Restless Legs Syndrome (RLS) is a syndrome that is not well understood by the healthcare community. What is known is stress can exacerbate RLS symptoms. Identifying stressful situations and learning how to cope within them may have a helpful effect on your long term over-all health and well being, as well as your RLS.
When coping with stress each persons body may react in different ways. The body can react in a physical, emotional or mental state in order to alleviate stress. Stress can be positive in a way that makes us more alert and helps us avoid danger. However, when experienced continuously and without a chance to give the body and mind a chance to relax it can lead to conditions of distress. Distress is a negative stress reaction that elicits physical symptoms such as headaches, high blood pressure, upset stomachs and sleeplessness.
Stress tends to disrupt our body’s processes due to continual release of hormones such as cortisol, which is produced by stress. Because of this our bodies may be at a higher risk for health problems. Some of the problems include:
- Heart problems
- Digestion problems
- Memory Impairment
- Skin conditions such as eczema
Stress also causes Post Traumatic Stress Disorder (PTSD). This is mostly common in people who have undergone a stressful event like the death of a close family member or friend, falling victim to sexual abuse or to violence, involved in a bad accident, fighting in a war and even natural disasters such as hurricanes or tornadoes. Symptoms of PSTD can be experienced immediately after the stressful event or months later. Some of these symptoms include:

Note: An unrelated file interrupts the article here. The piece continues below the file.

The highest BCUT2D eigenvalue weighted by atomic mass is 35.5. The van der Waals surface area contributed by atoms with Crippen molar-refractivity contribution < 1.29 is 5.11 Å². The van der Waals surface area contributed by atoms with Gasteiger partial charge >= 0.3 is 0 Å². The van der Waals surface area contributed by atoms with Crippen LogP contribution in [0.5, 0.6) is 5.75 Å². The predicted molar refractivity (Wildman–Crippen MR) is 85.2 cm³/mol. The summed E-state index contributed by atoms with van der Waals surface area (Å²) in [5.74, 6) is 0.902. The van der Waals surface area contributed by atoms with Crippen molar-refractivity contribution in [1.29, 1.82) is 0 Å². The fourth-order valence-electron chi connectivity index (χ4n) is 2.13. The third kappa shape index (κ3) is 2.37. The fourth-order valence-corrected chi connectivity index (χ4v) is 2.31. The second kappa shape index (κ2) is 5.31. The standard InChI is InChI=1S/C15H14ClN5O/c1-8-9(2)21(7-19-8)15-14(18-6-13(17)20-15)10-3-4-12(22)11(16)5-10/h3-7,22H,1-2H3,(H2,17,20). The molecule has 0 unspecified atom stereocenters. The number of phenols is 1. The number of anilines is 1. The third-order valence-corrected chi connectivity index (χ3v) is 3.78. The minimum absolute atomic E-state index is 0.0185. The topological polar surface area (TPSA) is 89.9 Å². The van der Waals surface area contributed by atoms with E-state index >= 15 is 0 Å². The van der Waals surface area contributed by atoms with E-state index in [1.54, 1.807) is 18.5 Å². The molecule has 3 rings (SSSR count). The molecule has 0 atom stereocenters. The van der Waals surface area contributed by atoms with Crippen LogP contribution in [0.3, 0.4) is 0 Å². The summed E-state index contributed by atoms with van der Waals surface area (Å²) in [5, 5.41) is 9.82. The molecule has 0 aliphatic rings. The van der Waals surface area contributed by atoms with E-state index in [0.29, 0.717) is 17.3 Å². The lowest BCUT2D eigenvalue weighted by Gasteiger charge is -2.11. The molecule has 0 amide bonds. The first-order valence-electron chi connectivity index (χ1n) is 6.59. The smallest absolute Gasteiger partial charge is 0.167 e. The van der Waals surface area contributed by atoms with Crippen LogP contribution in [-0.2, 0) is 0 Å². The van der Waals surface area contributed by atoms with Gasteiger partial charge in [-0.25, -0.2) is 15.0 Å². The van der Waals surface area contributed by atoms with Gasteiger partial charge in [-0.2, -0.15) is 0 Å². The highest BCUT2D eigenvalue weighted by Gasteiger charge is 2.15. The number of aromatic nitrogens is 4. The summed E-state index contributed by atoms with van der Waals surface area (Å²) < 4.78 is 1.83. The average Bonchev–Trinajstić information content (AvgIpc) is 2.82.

- Trouble sleeping
- Avoiding places where the event occurred
- Numb feelings
- Guilt and depression
- Memory problems
Women have been known to suffer from more stress related problems than men and stress can even affect their menstrual cycle. For both men and women, high blood pressure is the most common health problem related to stress. This is a result of the body releasing a stress hormone such as cortisol to deal with the stress. When we experience a fight or flight reaction due to stress, our heart rate and blood sugar levels increase thus bringing about health problems.
Stress is not something that we will ever be completely rid of or can control, but it can improve if we work towards coping and minimizing it when possible. Doing this may be helpful as it may improve your symptoms of RLS.